Submitted to: Phytopathology
Publication Type: Abstract Only
Publication Acceptance Date: June 1, 1999
Publication Date: N/A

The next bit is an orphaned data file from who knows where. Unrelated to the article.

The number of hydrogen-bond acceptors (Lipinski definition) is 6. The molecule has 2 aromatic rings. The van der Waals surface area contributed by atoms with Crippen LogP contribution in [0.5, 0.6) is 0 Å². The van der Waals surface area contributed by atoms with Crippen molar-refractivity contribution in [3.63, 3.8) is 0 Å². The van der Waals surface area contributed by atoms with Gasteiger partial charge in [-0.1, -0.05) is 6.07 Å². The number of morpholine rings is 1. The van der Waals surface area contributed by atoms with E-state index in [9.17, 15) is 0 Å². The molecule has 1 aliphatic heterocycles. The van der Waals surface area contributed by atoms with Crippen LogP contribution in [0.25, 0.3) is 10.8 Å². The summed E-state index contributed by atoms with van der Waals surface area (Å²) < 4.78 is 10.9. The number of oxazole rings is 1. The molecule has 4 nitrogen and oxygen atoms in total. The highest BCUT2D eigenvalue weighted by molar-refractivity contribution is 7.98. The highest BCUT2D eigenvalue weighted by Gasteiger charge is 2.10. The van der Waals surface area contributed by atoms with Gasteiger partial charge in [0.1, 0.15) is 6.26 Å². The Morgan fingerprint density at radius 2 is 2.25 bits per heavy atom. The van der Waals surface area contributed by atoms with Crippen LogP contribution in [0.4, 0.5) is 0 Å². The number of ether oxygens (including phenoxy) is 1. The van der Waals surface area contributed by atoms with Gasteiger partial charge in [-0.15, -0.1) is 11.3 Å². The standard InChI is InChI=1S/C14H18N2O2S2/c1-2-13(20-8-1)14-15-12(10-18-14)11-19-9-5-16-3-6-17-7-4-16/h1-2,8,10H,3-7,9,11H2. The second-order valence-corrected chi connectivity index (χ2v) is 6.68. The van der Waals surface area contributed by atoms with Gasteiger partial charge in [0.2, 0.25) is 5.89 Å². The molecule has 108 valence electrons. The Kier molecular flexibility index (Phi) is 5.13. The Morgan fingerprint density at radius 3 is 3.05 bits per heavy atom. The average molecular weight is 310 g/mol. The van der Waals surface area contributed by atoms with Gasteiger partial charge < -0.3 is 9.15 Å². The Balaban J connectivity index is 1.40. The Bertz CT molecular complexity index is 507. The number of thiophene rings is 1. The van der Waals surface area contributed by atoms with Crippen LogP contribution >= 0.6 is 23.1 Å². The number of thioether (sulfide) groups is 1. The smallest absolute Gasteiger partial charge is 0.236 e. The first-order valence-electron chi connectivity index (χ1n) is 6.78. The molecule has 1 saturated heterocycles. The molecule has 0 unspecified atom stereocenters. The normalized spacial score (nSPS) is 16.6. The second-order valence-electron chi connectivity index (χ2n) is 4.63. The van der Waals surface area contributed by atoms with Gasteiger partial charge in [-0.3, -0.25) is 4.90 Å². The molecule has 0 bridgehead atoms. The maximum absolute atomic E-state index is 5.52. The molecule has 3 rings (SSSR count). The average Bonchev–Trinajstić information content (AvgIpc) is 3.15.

Technical Abstract: Control of muscadine fruit diseases is especially important when berries are to be marketed fresh. Fungicides currently registered for use on grapes were applied to five cultivars at 10 to 20 day intervals from early bloom (mid-May) until just before harvest (late August). The nine foliar spray applications included propiconazole (2), captan (3), benomyl (1), and azoxystrobin (3). Berries from treated vines had lower bitter rot (Greeneria uvicola), ripe rot (Colletotrichum sp.), macrophoma rot (Botryosphaeria dothidea), and total berry disease scores (DS) than berries from untreated vines. Fruit from the untreated vines of Noble, a dark-fruited, disease resistant cultivar, had the lowest total berry DS (19) while fruit from Higgins, a bronze-fruited cultivar, had the highest (77). Cowart (dark), Carlos and Summit (bronze) fruit received intermediate total berry DS. Fungicide treatments reduced the total berry DS of Noble to 18 and that of Higgins to 44. Untreated Noble vines received the highest total foliar DS while Cowart, Summit and Carlos received the lowest DS. Late-season foliar DS of fungicide treated vines (2.5) was much lower than that of untreated vines (5.2). These results indicate that regular fungicide applications during the growing season will reduce both fruit and foliar diseases.